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This blog was written by Wani Nur Imannina, the Youth Environment Community Facilitator at UNDP Malaysia, Singapore and Brunei Darussalam.

Confused about COP? Don’t worry! We’ve prepared a general guide on the most important things you need to know.

What is COP?

The United Nations Framework Convention on Climate Change is an agreement between 197 countries that approved jointly discussing and addressing the climate crisis. Conference of the Parties (COP), is the decision-making body of the (UNFCCC) and enables states to review the implementation of the Convention and take decisions necessary to promote effective solutions. 

This year, 2022, the countries are convening again for COP27, the 27th time they have convened since COP entered to force in 1994 and was first held in March 1995.

The main issue of concern right now is the 1.5 degrees threshold. You may have heard of it.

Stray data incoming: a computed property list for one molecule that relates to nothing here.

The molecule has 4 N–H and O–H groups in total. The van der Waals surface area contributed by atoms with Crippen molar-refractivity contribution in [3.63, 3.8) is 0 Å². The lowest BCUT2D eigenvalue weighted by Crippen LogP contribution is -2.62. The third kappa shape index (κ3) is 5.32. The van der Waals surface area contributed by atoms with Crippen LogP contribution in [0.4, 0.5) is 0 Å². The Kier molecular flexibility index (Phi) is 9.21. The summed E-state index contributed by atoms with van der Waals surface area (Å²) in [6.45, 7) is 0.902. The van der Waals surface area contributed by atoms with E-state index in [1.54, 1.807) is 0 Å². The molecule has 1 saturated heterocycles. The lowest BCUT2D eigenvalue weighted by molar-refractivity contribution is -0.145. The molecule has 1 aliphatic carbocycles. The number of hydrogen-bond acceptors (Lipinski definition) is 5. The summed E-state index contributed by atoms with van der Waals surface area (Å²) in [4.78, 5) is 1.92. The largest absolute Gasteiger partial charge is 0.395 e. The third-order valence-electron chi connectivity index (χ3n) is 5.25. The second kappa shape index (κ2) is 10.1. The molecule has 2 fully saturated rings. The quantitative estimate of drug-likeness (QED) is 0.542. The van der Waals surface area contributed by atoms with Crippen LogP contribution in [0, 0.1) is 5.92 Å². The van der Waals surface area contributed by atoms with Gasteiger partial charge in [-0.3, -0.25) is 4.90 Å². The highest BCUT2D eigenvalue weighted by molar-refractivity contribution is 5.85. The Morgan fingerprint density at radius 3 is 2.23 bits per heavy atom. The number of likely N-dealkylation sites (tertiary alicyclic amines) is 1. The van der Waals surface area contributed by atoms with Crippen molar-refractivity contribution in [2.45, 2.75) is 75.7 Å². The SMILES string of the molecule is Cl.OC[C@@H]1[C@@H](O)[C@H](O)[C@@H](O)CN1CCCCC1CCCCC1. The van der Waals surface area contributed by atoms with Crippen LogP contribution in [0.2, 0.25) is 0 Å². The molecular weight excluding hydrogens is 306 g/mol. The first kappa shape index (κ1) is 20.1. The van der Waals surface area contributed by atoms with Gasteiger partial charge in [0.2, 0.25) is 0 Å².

Climate experts have suggested that the earth needs to limit the warming of temperature to 1.5 degrees by 2100. But why?

Imagine this, when you get a fever your body gets hot, you feel ill and it takes a lot of your energy to function. One degree increase can cause a fever and decreases your immune system, giving way to other symptoms such as flu, cough and etc. This is similar to the increase in temperature to 1.5 degrees for the Earth.

Experts have warned that we need to minimise global warming, or there will be more severe climate change effects on ourselves, people, wildlife and our ecosystems. The 1.5 degrees was first introduced in the Paris Agreement at COP21, in 2015.  As a Malaysian, you might’ve heard about or even gone through extreme weather changes and disasters like floods. With climate change, these are on the rise.